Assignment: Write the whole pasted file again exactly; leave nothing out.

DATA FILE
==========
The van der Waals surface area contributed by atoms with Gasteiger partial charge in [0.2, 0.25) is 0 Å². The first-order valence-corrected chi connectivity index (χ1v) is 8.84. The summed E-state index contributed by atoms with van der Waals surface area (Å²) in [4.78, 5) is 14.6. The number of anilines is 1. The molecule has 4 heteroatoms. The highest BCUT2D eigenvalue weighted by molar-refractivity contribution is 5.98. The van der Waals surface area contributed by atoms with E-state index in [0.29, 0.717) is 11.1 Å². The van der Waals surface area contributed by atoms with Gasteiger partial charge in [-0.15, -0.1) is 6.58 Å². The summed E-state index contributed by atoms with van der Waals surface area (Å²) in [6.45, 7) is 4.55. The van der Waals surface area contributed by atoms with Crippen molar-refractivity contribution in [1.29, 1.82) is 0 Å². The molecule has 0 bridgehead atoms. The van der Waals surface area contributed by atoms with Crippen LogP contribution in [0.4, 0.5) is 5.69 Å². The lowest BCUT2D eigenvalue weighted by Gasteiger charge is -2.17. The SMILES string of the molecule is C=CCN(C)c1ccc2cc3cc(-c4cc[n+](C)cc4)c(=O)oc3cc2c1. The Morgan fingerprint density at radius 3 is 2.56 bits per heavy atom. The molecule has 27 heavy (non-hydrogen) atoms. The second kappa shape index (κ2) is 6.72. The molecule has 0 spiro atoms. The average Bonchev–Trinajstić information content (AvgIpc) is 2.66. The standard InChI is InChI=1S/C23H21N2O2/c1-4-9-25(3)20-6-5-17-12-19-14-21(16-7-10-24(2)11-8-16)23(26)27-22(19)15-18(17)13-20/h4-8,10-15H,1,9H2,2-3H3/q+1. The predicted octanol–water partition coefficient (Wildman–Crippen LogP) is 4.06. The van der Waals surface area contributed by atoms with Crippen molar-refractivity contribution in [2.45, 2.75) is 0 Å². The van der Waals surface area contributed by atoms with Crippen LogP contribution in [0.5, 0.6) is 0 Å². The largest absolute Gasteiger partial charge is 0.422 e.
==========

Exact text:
The van der Waals surface area contributed by atoms with Gasteiger partial charge in [0.2, 0.25) is 0 Å². The first-order valence-corrected chi connectivity index (χ1v) is 8.84. The summed E-state index contributed by atoms with van der Waals surface area (Å²) in [4.78, 5) is 14.6. The number of anilines is 1. The molecule has 4 heteroatoms. The highest BCUT2D eigenvalue weighted by molar-refractivity contribution is 5.98. The van der Waals surface area contributed by atoms with E-state index in [0.29, 0.717) is 11.1 Å². The van der Waals surface area contributed by atoms with Gasteiger partial charge in [-0.15, -0.1) is 6.58 Å². The summed E-state index contributed by atoms with van der Waals surface area (Å²) in [6.45, 7) is 4.55. The van der Waals surface area contributed by atoms with Crippen molar-refractivity contribution in [1.29, 1.82) is 0 Å². The molecule has 0 bridgehead atoms. The van der Waals surface area contributed by atoms with Crippen LogP contribution in [0.4, 0.5) is 5.69 Å². The lowest BCUT2D eigenvalue weighted by Gasteiger charge is -2.17. The SMILES string of the molecule is C=CCN(C)c1ccc2cc3cc(-c4cc[n+](C)cc4)c(=O)oc3cc2c1. The Morgan fingerprint density at radius 3 is 2.56 bits per heavy atom. The molecule has 27 heavy (non-hydrogen) atoms. The second kappa shape index (κ2) is 6.72. The molecule has 0 spiro atoms. The average Bonchev–Trinajstić information content (AvgIpc) is 2.66. The standard InChI is InChI=1S/C23H21N2O2/c1-4-9-25(3)20-6-5-17-12-19-14-21(16-7-10-24(2)11-8-16)23(26)27-22(19)15-18(17)13-20/h4-8,10-15H,1,9H2,2-3H3/q+1. The predicted octanol–water partition coefficient (Wildman–Crippen LogP) is 4.06. The van der Waals surface area contributed by atoms with Crippen molar-refractivity contribution in [2.45, 2.75) is 0 Å². The van der Waals surface area contributed by atoms with Crippen LogP contribution in [0.5, 0.6) is 0 Å². The largest absolute Gasteiger partial charge is 0.422 e.